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ORIGINAL ARTICLE
Year : 2021  |  Volume : 28  |  Issue : 1  |  Page : 62-67

Non-exclusive breastfeeding amongst high-risk children: Factors and barriers associated with non-exclusive breastfeeding at a tertiary care hospital in Southern India


1 Department of Preventive and Social Medicine, Jawaharlal Institute of Postgraduate Medical Education and Research, Puducherry, India
2 Department of Neonatology, Jawaharlal Institute of Postgraduate Medical Education and Research, Puducherry, India

Correspondence Address:
Dr. Jayaseelan Venkatachalam
Department of Preventive and Social Medicine, Jawaharlal Institute of Postgraduate Medical Education and Research, Puducherry
India
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Source of Support: None, Conflict of Interest: None


DOI: 10.4103/npmj.npmj_294_20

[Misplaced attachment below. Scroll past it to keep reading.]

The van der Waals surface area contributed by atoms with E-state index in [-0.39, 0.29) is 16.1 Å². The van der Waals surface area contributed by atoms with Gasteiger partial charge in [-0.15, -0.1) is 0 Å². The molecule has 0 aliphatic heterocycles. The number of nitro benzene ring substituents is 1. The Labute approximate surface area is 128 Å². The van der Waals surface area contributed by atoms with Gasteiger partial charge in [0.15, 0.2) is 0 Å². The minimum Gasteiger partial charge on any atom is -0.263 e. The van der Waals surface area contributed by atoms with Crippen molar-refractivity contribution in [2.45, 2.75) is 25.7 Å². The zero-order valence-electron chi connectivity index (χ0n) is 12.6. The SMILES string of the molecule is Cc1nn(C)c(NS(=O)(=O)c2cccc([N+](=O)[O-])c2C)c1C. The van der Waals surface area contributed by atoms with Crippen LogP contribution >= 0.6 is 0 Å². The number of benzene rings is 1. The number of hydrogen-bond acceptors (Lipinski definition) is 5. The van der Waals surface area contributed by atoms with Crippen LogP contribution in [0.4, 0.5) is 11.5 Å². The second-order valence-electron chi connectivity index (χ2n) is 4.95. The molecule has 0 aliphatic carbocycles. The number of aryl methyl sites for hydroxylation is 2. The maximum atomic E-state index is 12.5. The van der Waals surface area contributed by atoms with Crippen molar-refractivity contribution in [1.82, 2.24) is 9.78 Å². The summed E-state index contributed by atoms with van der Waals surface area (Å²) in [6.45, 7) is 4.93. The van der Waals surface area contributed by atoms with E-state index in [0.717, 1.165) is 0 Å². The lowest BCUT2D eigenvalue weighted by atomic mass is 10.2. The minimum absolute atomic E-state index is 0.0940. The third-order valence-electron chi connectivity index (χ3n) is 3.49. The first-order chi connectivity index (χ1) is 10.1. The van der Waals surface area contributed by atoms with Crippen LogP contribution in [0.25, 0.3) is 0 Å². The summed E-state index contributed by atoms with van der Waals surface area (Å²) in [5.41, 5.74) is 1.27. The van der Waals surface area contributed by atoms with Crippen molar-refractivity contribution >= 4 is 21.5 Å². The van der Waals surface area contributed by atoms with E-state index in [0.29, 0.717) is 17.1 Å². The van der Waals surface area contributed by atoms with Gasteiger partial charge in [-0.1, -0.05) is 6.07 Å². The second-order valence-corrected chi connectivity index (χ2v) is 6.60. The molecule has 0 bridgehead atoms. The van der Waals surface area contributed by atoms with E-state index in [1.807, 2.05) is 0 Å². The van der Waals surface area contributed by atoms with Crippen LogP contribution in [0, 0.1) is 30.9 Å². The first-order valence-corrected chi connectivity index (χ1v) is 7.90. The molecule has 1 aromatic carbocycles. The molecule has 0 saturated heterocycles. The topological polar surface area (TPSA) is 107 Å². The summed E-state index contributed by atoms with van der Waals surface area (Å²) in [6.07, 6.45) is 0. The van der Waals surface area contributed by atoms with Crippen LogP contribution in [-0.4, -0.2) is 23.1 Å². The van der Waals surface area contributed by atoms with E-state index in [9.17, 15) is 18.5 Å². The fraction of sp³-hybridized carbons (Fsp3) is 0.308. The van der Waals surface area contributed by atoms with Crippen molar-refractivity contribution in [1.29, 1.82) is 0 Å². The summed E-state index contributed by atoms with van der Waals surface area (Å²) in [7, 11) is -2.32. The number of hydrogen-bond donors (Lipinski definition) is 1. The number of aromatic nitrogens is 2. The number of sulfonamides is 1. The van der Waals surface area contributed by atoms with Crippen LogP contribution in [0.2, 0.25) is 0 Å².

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Background: In the first 6 months of life, non-exclusive breastfeeding (NEBF) is estimated to be the cause of 1.4 million deaths worldwide and contributes to 10% of the disease burden in under-five children. Aims and Objectives: The objective of the study was to determine the prevalence of NEBF amongst the high-risk children and the factors associated with NEBF. Methods: This cross-sectional study was conducted amongst high-risk babies admitted between August 2016 and February 2018 who also attended the high-risk follow-up clinic at the neonatology department. Data were collected using a pre-tested structured questionnaire. Chi-square test was used to determine the factors associated with NEBF and prevalence ratios (PR) with 95% confidence interval (CI) were calculated. Results: Amongst 304 children, 56.3% were male and 87% had birth weight <2500 g. Nearly three-fourth of the mothers were <30 years of age. The prevalence of NEBF was 49.3% (95% CI: 43.7–55.0). There was a significant association of NEBF with employment status of the mother (PR = 1.45; 95% CI: 1.1–1.9), NEBF in previous child (PR = 2.3; 95% CI: 1.4–3.9) and EBF at the point of discharge (PR = 2.3; 95% CI: 2–2.6). The barriers reported by the mothers leading to NEBF were insufficient or less milk secretion, poor breastfeeding attachment, perceived thirst and poor maternal health. Conclusion: One out of every two children admitted in neonatal intensive care unit were non-exclusively breastfed before 6 months of age. The employment status of mother, practice of exclusively breastfeeding the previous child and EBF at the time of discharge were significantly associated with NEBF.


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